The gray wolf is one of the world's best-known and most-researched animals, with probably more books written about it than any other wildlife species. It has a long history of association with humans, having been despised and hunted in most pastoral communities because of its attacks on livestock, while conversely being respected in some agrarian and hunter-gatherer societies. Although the fear of wolves is pervasive in many human societies, the majority of recorded attacks on people have been attributed to animals suffering from rabies. Non-rabid wolves have attacked and killed people, mainly children, but this is rare, as wolves are relatively few, live away from people, and have developed a fear of humans from hunters and shepherds.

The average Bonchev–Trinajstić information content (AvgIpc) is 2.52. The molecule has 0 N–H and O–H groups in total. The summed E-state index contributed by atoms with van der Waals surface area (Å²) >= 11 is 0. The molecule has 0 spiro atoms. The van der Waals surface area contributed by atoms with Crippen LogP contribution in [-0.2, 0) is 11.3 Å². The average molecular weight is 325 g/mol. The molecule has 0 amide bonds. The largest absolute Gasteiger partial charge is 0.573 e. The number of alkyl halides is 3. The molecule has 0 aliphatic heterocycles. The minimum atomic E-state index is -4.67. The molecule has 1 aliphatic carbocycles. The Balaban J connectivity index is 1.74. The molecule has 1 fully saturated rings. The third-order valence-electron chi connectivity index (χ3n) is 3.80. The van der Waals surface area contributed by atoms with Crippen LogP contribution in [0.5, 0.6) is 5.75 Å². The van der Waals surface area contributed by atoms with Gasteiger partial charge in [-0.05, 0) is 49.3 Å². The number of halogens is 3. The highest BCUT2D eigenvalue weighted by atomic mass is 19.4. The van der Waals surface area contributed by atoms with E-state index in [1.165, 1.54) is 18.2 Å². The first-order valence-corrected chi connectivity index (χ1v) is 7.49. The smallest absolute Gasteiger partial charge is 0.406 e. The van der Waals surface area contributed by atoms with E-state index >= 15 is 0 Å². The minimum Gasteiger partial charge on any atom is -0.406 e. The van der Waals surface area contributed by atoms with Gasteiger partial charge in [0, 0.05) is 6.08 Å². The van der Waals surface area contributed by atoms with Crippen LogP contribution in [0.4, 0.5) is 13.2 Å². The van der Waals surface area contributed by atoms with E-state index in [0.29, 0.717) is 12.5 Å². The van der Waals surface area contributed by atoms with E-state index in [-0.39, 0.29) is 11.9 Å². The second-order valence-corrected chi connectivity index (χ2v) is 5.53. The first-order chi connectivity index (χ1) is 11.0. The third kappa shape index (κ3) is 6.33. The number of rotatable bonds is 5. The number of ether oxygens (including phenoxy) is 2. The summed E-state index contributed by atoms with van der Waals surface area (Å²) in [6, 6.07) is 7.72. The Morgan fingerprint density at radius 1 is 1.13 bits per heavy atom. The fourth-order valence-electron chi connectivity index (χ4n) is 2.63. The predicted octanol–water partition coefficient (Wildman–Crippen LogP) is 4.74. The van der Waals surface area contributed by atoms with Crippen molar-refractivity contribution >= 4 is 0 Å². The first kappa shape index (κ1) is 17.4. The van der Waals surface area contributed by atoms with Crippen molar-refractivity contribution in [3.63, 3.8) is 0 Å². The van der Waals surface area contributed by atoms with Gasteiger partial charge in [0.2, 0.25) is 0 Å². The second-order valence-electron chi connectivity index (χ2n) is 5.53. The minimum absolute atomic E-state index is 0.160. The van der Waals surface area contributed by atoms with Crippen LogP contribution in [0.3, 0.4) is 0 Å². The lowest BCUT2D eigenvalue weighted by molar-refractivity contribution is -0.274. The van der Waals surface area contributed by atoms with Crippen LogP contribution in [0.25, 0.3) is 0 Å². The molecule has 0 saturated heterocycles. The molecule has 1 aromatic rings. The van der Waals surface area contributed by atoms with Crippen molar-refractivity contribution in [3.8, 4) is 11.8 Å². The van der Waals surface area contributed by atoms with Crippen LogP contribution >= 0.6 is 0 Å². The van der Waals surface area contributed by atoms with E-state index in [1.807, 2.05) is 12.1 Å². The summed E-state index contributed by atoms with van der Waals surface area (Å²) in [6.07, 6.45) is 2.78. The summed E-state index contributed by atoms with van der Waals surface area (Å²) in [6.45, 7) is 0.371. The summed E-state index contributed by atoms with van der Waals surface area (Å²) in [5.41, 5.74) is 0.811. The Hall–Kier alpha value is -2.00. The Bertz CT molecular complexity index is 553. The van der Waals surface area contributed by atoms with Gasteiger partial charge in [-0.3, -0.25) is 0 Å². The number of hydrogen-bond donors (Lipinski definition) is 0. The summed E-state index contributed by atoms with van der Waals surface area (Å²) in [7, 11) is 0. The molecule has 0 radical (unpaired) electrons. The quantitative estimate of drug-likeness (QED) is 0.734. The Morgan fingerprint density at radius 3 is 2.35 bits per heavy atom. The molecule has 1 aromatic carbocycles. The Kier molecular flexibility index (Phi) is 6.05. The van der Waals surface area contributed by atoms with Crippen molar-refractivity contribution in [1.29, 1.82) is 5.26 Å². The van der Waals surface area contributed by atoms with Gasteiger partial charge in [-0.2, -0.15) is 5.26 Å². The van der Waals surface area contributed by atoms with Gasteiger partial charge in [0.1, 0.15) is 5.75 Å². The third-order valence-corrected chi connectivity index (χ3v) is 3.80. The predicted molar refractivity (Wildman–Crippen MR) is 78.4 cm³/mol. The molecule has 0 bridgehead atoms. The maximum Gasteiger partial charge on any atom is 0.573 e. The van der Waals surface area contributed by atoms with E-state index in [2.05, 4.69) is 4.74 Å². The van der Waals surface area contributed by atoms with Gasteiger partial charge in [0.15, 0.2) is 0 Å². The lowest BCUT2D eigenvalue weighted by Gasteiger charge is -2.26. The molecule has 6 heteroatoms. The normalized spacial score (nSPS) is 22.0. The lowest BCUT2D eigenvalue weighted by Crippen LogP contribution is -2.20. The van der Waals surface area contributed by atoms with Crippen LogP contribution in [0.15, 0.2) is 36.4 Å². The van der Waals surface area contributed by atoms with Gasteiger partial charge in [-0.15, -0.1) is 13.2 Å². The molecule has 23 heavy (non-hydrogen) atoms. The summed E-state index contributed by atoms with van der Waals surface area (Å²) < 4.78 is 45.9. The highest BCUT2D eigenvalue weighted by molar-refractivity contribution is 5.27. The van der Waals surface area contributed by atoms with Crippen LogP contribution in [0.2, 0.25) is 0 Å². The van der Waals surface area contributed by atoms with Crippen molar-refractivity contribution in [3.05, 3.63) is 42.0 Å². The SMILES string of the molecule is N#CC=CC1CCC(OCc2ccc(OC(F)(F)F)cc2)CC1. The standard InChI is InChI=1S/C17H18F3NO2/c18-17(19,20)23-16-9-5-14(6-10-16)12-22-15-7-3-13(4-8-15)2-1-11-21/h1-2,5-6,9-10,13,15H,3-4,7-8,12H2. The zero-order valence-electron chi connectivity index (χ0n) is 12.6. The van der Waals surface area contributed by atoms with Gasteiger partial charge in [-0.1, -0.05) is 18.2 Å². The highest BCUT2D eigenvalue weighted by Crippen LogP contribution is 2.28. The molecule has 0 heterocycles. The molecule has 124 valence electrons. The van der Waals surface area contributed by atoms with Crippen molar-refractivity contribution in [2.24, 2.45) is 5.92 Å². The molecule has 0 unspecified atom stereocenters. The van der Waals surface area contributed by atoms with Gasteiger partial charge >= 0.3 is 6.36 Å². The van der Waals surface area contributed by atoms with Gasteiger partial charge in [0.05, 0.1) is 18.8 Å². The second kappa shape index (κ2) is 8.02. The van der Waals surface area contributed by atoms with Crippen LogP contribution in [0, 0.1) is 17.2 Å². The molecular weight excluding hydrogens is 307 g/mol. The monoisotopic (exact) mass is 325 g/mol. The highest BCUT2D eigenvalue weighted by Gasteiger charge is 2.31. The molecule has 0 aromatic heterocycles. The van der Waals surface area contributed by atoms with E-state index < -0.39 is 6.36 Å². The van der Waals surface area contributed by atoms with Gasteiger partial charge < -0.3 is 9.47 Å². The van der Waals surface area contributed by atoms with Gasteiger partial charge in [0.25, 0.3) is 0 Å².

The majority of victims of predatory wolf attacks are children under the age of 18 and, in the rare cases where adults are killed, the victims are almost always women. In the half-century up to 2002, there were eight fatal attacks in Europe and Russia, and more than 200 in south Asia. Between 2005â2010, two people were killed in North America